# Functions in Python [Explained with examples]

#### Software Engineering Python Culture

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In this article, we have explored everything about functions in Python along with different types of functions that are available with Python code examples.

1. Introduction to Function
2. Types of Functions in Python
3. Anonymous Functions & Built-in Functions
4. How to define User-Defined Function?

# Introduction to Function

Functions basically means a piece/block of code that can be used again and again whenever the coder requires, it can be imported in any other programs that will only make that other program easy, less complex to run/understand, it actually provide a greater modularity for any code. They, are used to complete a specific task fluently.

We use function everywhere in our programming language, even the basic:

>>>print('hello world')


is using a built-in function of python to print the string hello world on the terminal.

1. Less complex code, leading to easy understanding and fast debugging.
2. Short code, as functions can imported in any other code.
3. Saves time.
4. The rest of the program is clean and narrow

# Types of Functions in Python

The Different types of Functions in Python are:

1. Built-in Functions
2. User-defined Functions
3. Anonymous Functions

1) Built-in Functions- Functions that come prebuild with the language like print(),help(),input().

2) User-defined Functions - Functions that are defined by the programmer according to his/her need.

3) Anonymous Functions- These functions are like any other user-defined, but the difference is the way we declare them, def() keyword is not used here, as they are nameless function. They are also called lambda funtions.

These functions can be defined using lambda keyword. These function are genrally used when a function is required for shorter amount of time. Generally used with map(), filter() functions.

# Anonymous Functions & Built-in Functions

Syntax:-

lambda arguments:expression

Example:-

#to multiply two variables'''

multiply_numbers=lambda x,y:x*y

#main

print(multiply_numbers(4,5))


Output:-

20


Example with map() function:-

my_list = [1, 5, 4, 6, 8, 11, 3, 12]
new_list = list(map(lambda x: x ** 2 , my_list))
print(new_list)


Here, we are creating a new list where every element from original list has been raised to power 2.

# How to define User-Defined Function?

User-defined functions in python start with the keyword def(), with all the parameters inside the parentheses

Syntax -

def function_name(parameter1 ,parameter2,......):
body


Example:

def multiply_number(x,y):
return(x*y)


here, we defined a function by the name multiply_number and pass two parameters x and y, and then by using return function we return their multiplication to the main function. it is never necessary for every function to have a return value, it all depends on the user programmer requirments.

Function without return type:-

def no_return_value():
print("Hello")


Here we defined a function no_return_value which has no parameter and also doesnt return any value, it just prints.If we call like then output will be:-

#main

no_return_value()



Output:-

Hello

Calling a user defined function:-

#main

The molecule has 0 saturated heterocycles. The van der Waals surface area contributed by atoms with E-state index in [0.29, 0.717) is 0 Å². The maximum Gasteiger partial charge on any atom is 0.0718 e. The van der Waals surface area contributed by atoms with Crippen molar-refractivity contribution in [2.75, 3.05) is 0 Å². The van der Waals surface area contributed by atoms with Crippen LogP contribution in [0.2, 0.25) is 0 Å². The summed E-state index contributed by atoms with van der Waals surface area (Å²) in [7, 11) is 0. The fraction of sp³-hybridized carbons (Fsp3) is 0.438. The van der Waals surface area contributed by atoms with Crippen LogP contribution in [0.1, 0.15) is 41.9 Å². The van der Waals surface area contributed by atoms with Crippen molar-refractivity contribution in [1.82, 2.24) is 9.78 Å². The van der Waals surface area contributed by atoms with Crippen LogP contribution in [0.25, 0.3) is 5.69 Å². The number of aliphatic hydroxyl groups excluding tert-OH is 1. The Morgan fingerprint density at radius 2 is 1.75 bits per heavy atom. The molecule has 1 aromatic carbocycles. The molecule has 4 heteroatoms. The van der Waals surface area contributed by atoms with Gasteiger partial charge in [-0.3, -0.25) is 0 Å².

x=int(input())
y=int(input())
calling=multiply_number(x,y)
print(calling)


here we are defining the main, intially we are taking tow input in two variables and passing these two varibales as argument to the defined function which when called will return their multiplication and then we are printing with the help of print function.

Flow of the program:-

def multiply_number(x,y):    ###########1
return(x*y)              ###########2

#main                        ###########3
x=int(input())               ###########4
y=int(input())               ###########5
calling=multiply_number(x,y) ###########6
print(calling)               ###########7


All the lines have been given a number, lets understand its flow.

4-->5-->6-->1-->2-->7

first from line 4 & 5 we get the input from the user, then pass it on the function in line 6, then the function gets called therefore line 1 & 2 are exceuted after returning the value line 7 is excecuted and desired result is printed.

Function are called methods if defines inside a class(). Thus we will address this as method overloading. Direct Function overloading in not supported by Python nor C++. Overloading in programming means a single function behave differently based on the parameters. Lets Understand with a simple example:-

class A():
def hell(self,x=none):
if x is not None:
print("Hell is"+x)
else:
print("Just Hell")

#main

obj=A()
obj.hell()



Output:-

Just Hell

As, in the above example one can see same function is acting differently based on the parameters, this is simplest form of function overloading but not the most efficient.

One may also come across Operator Overloading, it simply means giving extended or updated meaning to existing operators, since we cant make new operators, again lets take a example to understand it better.

class Example():
def __init__(self,a,b):
self.a=a
self.b=b
def __mul__(self,different):
return self.a*different.a,self.b*different.b

#main

obj1=Example(5,4)
obj2=Example(2,6)
obj3=obj1*obj2
print(obj)


Output:-

(10,24)

Here, we defined a class Example with two method that are called automatically since (two underscore are used), here we have overloaded the mul function according to our need. In the main function we created two object of the defined class namely obj1 and obj2 and in the 3rd line we called the * operator where the magic happens i.e operation happens first argument of first object is multplied with first argument of second obj and so on. This __mul__ and many more like __add__ or __div__ are somtimes referred as MagicOperators.

With this article at OpenGenus, you must have the complete idea of Functions in Python.